Arms Global Testpunch Impressions: Nintendo’s New Fighter Needs a Helping Hand

After launching their newest console with The Legend of Zelda: Breath of the Wild, Mario Kart 8 Deluxe, and a “Global Testfire” for Splatoon 2, Nintendo gave Switch owners a taste of their first wholly original game this weekend with a “Global Testpunch” for Arms.

Arms is what you get if you take Punch-Out‘s behind-the-back viewpoint and give every character a stretchy extendable set of arms and a pair of superpowered boxing gloves (which are, strangely enough, also known in-game as “Arms”). It’s all very silly, and the gameplay often feels a little wishy-washy, but Nintendo might be able to overcome these flaws and transform Arms into another big hit.

Platforms: Switch
Publisher: Nintendo
Developer: Nintendo
Genre: Stretchy-Armed Punch-Out
Release Date: June 16, 2017
ESRB Rating: Everyone 10+

Players who participated in the “Global Testpunch” were dropped into a lobby and then randomly assigned to one of three match types: Fight, Team Fight, and Volleyball. In Fight, up to four players battle against each other in a free-for-all battle. Naturally then, Team Fight is a two-on-two affair, but Arms adds a tether between both teammates to keep everyone close. And Volleyball is… the sport of volleyball with an exploding ball.

Like Punch-Out, players will be able to perform left jab in Arms with B, while a right is assigned to A. But in this futuristic sport, players can also jump with X, dash with Y, block by pushing in the left analog stick, and attempt to grab their opponent by pressing B and A together. I’m hoping that Nintendo gives us the option to reassign these inputs in the final game, because this setup felt completely unnatural to me, though I was able to muddle through and get used to it. A motion control option is also available, but I didn’t test it out during the “Testpunch.”

Once I overcame my controller woes, Arms started to come together. One-on-one fights are fast, and it is relatively easy to string together combos of rights, lefts, and grabs. I also felt that combat was improved thanks to the decent selection of gloves available. Landing hits with a standard boxing glove felt good, but knocking down opponents with an arcing ninja star on a chain or a triple shot felt even better, and delivering a rapid-fire beatdown after filling the Flurry Meter was my favorite way to end a match.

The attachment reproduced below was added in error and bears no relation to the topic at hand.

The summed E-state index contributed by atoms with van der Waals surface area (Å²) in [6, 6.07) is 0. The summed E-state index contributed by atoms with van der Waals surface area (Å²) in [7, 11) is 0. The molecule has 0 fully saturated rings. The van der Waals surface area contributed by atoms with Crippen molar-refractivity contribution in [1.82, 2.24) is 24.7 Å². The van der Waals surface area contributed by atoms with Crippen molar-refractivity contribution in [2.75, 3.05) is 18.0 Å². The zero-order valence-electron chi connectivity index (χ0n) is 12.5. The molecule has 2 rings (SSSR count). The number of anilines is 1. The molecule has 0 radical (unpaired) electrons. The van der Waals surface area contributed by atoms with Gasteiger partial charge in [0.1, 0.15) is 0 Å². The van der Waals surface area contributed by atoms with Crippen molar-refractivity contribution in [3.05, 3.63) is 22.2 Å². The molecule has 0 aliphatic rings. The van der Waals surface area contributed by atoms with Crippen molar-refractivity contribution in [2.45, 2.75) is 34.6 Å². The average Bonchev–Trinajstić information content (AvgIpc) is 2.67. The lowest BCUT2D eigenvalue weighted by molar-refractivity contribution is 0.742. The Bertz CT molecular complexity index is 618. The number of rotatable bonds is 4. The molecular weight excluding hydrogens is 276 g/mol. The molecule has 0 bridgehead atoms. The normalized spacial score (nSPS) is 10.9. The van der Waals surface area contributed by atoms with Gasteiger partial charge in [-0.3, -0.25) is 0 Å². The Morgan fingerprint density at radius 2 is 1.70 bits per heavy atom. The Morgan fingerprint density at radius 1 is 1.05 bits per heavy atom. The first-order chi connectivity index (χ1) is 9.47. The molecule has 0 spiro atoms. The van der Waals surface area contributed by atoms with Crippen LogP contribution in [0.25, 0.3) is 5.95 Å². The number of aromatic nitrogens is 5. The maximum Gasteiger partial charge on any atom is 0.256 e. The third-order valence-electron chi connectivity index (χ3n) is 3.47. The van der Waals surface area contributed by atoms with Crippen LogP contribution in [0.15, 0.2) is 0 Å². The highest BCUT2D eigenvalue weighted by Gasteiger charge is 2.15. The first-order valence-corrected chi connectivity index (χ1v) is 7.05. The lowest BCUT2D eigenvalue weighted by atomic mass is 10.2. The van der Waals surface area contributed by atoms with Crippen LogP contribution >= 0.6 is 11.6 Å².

That said, free-for-alls with three or four players quickly devolved into chaos, and figuring out how to keep track of every player was a chore. A fight where two players are duking it out and a third just pounces in and grabs a few free hits isn’t very fun. I’m sure this part of the game will improve as the community figures out new strategies and tactics, but I wasn’t very impressed with three or four-player fights.

I’m fairly hopeless when it comes to online fighting games, but I couldn’t get it together in Team Fight at all, and I never felt like I was in sync with my partner. Whenever I jumped or dashed using the rather spry Ninjara, it felt like the tether was holding me down because my partner was trying to go in a different direction. But was he? I really have no idea, because the rapid movement from all the players made the action too hard to follow.

But oh man… that [CENSORED] tether. The tether restricted your movement so much that every character seemed to blend together in a swirling neon-coated assault on your eyes. I think it’s very likely that Team Fight will work better as a local mode with everyone in the same room. Copious yelling and vicious smack talk can only improve it, and being able to communicate with your partner will go a long way towards making the action easier to follow.

For Volleyball, whoever gets to the net first and “serves” the ball seems to win the vast majority of the points. Volleyball matches can be over in seconds and I was never happy when it came up in the rotation.

Arms’s one-on-one fighting is excellent, even with the rather poor default control scheme, and Nintendo could easily have another hit on their hands. But there’s an equally good chance that participants in this weekend’s “Global Testpunch” have seen almost everything the game has to offer, and won’t feel any desire to check out the rest of the game’s single-player and multiplayer modes. After putting a few hours into Arms, I feel like I fall into the latter camp. I’ve had my fill, and I’m not sure what the full game can do to change my mind.

But Nintendo has promised that, like Splatoon, additional characters, stages, and gloves will be added to Arms for no extra charge in the weeks and months after it’s release on June 16. Perhaps Nintendo will be able to stretch the premise and turn Arms into their next big franchise.

The Arms “Global Testpunch” will return for a second round this Friday, June 2.

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John Scalzo is Warp Zoned’s Editor-In-Chief and resident retro gaming expert. You can follow him on Twitter or email him at john AT warpzoned DOT com.

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